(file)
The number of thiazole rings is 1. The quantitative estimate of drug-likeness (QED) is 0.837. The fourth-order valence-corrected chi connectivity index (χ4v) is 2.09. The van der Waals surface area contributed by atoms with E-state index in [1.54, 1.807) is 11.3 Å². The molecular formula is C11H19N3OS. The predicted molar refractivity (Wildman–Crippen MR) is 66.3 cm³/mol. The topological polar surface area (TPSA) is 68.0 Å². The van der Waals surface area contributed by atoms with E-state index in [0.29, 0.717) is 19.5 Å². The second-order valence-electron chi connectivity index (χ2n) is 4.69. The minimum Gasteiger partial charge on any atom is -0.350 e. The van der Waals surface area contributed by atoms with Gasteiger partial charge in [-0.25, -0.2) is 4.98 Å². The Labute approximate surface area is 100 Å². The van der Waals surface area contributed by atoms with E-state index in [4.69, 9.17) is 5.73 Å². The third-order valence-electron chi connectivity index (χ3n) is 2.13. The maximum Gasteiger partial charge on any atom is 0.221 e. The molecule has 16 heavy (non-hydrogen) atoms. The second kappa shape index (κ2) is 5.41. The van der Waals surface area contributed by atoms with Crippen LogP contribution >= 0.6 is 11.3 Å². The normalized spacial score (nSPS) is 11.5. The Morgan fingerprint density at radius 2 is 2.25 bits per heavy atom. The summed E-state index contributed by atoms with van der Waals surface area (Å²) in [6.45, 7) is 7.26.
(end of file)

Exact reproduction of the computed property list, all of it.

The number of thiazole rings is 1. The quantitative estimate of drug-likeness (QED) is 0.837. The fourth-order valence-corrected chi connectivity index (χ4v) is 2.09. The van der Waals surface area contributed by atoms with E-state index in [1.54, 1.807) is 11.3 Å². The molecular formula is C11H19N3OS. The predicted molar refractivity (Wildman–Crippen MR) is 66.3 cm³/mol. The topological polar surface area (TPSA) is 68.0 Å². The van der Waals surface area contributed by atoms with E-state index in [0.29, 0.717) is 19.5 Å². The second-order valence-electron chi connectivity index (χ2n) is 4.69. The minimum Gasteiger partial charge on any atom is -0.350 e. The van der Waals surface area contributed by atoms with Gasteiger partial charge in [-0.25, -0.2) is 4.98 Å². The Labute approximate surface area is 100 Å². The van der Waals surface area contributed by atoms with E-state index in [4.69, 9.17) is 5.73 Å². The third-order valence-electron chi connectivity index (χ3n) is 2.13. The maximum Gasteiger partial charge on any atom is 0.221 e. The molecule has 16 heavy (non-hydrogen) atoms. The second kappa shape index (κ2) is 5.41. The van der Waals surface area contributed by atoms with Crippen LogP contribution >= 0.6 is 11.3 Å². The normalized spacial score (nSPS) is 11.5. The Morgan fingerprint density at radius 2 is 2.25 bits per heavy atom. The summed E-state index contributed by atoms with van der Waals surface area (Å²) in [6.45, 7) is 7.26.